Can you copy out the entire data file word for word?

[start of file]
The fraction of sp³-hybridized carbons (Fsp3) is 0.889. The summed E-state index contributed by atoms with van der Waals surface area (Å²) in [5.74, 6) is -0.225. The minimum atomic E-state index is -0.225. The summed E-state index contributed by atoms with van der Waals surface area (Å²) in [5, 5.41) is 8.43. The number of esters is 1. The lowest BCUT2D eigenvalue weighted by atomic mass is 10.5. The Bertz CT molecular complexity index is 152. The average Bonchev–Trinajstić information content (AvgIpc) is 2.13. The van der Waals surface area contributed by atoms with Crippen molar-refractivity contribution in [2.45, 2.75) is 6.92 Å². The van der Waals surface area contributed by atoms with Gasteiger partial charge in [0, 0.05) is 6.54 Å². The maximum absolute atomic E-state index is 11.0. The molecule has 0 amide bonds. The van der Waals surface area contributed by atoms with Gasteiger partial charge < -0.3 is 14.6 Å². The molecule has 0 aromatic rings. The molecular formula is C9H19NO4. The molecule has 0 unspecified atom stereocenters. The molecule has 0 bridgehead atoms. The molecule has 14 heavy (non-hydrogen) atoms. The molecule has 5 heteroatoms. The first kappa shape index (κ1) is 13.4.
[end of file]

The fraction of sp³-hybridized carbons (Fsp3) is 0.889. The summed E-state index contributed by atoms with van der Waals surface area (Å²) in [5.74, 6) is -0.225. The minimum atomic E-state index is -0.225. The summed E-state index contributed by atoms with van der Waals surface area (Å²) in [5, 5.41) is 8.43. The number of esters is 1. The lowest BCUT2D eigenvalue weighted by atomic mass is 10.5. The Bertz CT molecular complexity index is 152. The average Bonchev–Trinajstić information content (AvgIpc) is 2.13. The van der Waals surface area contributed by atoms with Crippen molar-refractivity contribution in [2.45, 2.75) is 6.92 Å². The van der Waals surface area contributed by atoms with Gasteiger partial charge in [0, 0.05) is 6.54 Å². The maximum absolute atomic E-state index is 11.0. The molecule has 0 amide bonds. The van der Waals surface area contributed by atoms with Gasteiger partial charge < -0.3 is 14.6 Å². The molecule has 0 aromatic rings. The molecular formula is C9H19NO4. The molecule has 0 unspecified atom stereocenters. The molecule has 0 bridgehead atoms. The molecule has 14 heavy (non-hydrogen) atoms. The molecule has 5 heteroatoms. The first kappa shape index (κ1) is 13.4.